Could “failure classes” teach us all a lesson?

A new initiative at Wimbledon High School offers its girls a seemingly perverse solution to encouraging success: ‘Failure Week’. Pupils in Wimbledon will attend lectures, workshops and seminars on underachievement. Teachers and parents have been specifically invited to share their own experiences of failure.

The idea of  ‘Failure Week’ may seem novel, but I doubt it will work. In the words of Oscar Wilde “nothing that is worth knowing can be taught”.

…let me get what I want. 

We are members of a University whose binary accept/reject admissions policy condemns many as ‘failures’. Elly Nowell’s letter to Magdalen College in the Other Place attempted to invert popular conceptions of success in December 2011, emphasizing for a brief time that achievement can be relative.

She has no place at Magdalen, but she managed to comment on dichotomous views of success and failure in a national newspaper.

Like Elly Nowell, I failed to earn a place at Oxford. Unlike Elly Nowell, it took a while for me to talk about my REJECTION, let alone capitalize it in an article. The letter that informed me of my disappointment actually arrived as an email attachment, and subsequently entered the public domain without my knowledge.

Everyone knowing, and my assumption that everyone cared, was perhaps worse than the rejection itself. Failure is best kept a dirty little secret, right?

I went to a school that encouraged success at any cost – to have suggested the possibility of failure would have been to invite it. My fruitless application taught me my first lesson about inadequacy. Where I let myself down was in thinking that failure itself was unacceptable and irredeemable.

On the one hand this story is in the three-year process of ending happily. On the other, I have definitely received an internship rejection in the last hour.

I wish Wimbledon High every success with its initiative: admitting and attesting to underachievement is a bold step within the pressures of a school environment. But ultimately failure requires more personal reflection, and only then a public response.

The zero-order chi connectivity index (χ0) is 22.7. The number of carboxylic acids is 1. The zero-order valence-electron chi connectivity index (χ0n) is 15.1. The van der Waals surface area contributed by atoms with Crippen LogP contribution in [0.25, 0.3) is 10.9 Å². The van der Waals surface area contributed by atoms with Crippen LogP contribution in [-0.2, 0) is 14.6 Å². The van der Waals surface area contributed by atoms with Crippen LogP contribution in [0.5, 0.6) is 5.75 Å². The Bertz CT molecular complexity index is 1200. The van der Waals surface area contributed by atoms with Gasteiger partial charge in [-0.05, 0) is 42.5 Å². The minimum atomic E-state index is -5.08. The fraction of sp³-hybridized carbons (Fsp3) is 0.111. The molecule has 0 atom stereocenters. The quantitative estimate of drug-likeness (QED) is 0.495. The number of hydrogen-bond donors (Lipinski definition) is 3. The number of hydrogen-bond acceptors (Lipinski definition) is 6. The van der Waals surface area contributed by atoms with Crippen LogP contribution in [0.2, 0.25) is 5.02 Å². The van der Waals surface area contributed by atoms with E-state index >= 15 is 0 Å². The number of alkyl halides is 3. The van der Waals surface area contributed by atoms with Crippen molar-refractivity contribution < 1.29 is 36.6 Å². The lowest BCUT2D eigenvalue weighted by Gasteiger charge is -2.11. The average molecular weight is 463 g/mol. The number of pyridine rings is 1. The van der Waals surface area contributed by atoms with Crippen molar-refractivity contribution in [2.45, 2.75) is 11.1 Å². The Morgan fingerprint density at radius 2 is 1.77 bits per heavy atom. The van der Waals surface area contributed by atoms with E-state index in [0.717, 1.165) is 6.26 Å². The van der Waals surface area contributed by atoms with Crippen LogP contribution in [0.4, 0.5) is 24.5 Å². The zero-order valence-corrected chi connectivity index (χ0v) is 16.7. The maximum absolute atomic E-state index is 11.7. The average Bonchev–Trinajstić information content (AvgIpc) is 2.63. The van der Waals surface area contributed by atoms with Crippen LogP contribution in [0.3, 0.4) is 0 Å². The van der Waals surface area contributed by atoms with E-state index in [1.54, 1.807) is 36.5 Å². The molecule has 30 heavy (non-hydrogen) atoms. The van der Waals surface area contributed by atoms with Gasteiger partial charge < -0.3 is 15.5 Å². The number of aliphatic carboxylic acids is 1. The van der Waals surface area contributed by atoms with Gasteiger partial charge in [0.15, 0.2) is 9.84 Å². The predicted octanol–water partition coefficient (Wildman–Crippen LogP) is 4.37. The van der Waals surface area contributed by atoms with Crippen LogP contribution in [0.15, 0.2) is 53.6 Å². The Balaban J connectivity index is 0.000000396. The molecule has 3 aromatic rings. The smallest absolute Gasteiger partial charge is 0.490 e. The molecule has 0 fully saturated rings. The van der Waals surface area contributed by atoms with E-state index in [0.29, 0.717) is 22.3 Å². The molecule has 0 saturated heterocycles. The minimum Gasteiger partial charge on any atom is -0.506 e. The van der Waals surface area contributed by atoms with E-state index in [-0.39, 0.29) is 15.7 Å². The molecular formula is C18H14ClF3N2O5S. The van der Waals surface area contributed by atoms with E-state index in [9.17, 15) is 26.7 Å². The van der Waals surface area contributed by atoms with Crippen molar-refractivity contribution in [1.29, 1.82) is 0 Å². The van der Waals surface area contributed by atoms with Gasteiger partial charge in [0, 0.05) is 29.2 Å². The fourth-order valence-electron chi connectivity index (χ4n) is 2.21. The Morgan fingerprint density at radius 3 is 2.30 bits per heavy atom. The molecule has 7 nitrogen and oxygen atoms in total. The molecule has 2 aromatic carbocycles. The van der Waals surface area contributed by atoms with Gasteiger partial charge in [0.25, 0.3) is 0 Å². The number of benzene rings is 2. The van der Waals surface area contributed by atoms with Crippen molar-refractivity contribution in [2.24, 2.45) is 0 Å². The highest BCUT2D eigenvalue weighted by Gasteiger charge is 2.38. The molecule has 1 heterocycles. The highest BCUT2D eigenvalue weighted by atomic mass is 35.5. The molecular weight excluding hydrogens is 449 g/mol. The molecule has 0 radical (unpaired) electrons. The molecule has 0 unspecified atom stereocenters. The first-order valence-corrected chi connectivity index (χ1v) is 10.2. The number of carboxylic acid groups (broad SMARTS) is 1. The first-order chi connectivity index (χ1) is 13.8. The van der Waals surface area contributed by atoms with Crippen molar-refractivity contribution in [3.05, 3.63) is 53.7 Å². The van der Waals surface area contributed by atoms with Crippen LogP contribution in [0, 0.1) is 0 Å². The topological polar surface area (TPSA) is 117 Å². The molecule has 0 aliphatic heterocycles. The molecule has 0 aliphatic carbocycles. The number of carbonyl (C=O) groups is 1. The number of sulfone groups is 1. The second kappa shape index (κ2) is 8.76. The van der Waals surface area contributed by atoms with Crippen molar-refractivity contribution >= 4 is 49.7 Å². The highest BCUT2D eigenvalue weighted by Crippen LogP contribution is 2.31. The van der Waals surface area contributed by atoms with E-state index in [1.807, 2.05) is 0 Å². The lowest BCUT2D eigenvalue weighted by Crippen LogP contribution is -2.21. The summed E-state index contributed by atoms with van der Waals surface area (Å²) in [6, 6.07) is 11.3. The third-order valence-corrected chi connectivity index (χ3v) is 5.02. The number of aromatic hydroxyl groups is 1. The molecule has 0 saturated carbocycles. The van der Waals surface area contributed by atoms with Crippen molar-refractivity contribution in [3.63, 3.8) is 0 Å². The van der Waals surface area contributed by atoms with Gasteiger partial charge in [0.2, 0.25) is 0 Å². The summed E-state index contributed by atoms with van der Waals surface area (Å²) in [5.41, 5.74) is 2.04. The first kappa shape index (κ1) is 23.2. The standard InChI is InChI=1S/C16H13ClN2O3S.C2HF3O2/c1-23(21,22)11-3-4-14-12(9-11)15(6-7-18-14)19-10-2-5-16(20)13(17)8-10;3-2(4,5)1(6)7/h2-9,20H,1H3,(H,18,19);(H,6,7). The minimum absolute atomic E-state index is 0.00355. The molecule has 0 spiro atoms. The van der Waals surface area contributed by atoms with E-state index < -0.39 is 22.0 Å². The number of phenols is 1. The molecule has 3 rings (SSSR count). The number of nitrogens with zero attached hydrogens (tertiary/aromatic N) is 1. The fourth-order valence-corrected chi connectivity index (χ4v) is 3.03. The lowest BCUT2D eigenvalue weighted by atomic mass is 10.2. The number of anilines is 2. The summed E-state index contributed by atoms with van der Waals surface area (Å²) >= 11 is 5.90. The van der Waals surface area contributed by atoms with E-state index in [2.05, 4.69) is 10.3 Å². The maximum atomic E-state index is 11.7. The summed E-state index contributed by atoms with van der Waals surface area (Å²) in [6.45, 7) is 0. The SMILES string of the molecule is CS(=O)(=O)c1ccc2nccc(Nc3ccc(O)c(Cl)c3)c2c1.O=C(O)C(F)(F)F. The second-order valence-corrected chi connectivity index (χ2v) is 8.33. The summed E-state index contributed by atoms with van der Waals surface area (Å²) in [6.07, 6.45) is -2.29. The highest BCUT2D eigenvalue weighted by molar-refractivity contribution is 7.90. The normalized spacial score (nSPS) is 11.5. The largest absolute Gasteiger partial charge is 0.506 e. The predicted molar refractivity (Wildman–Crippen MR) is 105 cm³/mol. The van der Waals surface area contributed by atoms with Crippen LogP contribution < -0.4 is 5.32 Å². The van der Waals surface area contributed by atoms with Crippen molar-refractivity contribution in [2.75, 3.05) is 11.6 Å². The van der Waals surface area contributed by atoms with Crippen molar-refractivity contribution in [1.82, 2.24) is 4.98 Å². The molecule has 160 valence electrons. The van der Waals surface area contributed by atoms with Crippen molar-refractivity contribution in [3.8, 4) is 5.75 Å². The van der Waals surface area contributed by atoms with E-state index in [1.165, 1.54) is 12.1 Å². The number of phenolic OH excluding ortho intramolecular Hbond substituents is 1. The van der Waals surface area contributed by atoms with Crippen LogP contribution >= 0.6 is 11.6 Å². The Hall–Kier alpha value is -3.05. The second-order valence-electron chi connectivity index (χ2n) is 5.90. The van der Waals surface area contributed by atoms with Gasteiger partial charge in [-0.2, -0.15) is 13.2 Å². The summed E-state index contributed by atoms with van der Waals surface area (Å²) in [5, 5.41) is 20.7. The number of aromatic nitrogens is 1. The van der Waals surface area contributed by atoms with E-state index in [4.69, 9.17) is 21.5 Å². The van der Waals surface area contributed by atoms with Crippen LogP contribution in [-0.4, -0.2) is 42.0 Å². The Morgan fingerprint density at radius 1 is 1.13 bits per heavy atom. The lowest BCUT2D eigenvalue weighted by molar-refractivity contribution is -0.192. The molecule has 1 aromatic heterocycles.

• just one thing

    Elly Nowell's letter didn't do any of those things you credited it with. It set the Access cause back significantly, gave her fifteen minutes of fame and reinforced stereotypes that no longer ring true, just because she was afraid of being rejected again. For a whole number of reasons, her letter was complete and utter bollocks. It wasn't Elly herself that managed to comment on success and failure, it was the backlash her ridiculous antics received.

    • Churchill admissions

      Plus, if she was really intimidated by lovely architecture, there were all sorts of places she could have applied to.

  • pleasepleaseplease

    can the articles be longer? Why is everything on the Tab now ridiculously short, so that writers can barely make multiple points and all of the articles seem like superficial glances at what could be more interesting, detailed and ambiguous issues? – Not criticising the writers here – I'm assuming that everyone's opinions haven't all fallen to a ridiculously low word count simultaneously…

  • Oscar Wilde

    I didn't really mean that. Should have thought that quote through a bit more.

  • Anna Isaac

    Only "cunts" write such articles.

  • Stressed

    Thank you very much for this. A bit of perspective I definitely needed!

  • B2's Lu

    If people want to learn how to fail better they should head to B2. If anything I fail too much!

  • How about

    it's about seeing what you can learn from failure and acknowledging that you WILL fail at some point in your life. Probably at lots of points. If you're going to fail you might as well make the most of it and see what you can learn. Every decent sports person knows that.

  • perhaps

    Hmm I wonder if failure week is really to teach Wimbledon girls that failure is not the end of the world. It's not whether you get knocked down, but whether you get back up. I think Cambridge especially would benefit from this kind of thing, as nearly everyone here is a ridiculously high achiever and it's likely that many of us have not really experienced how to deal with proper failure. This is likely to be one of the reasons that those who get into work difficulties struggle to get it back under control – they're not used to coping with it.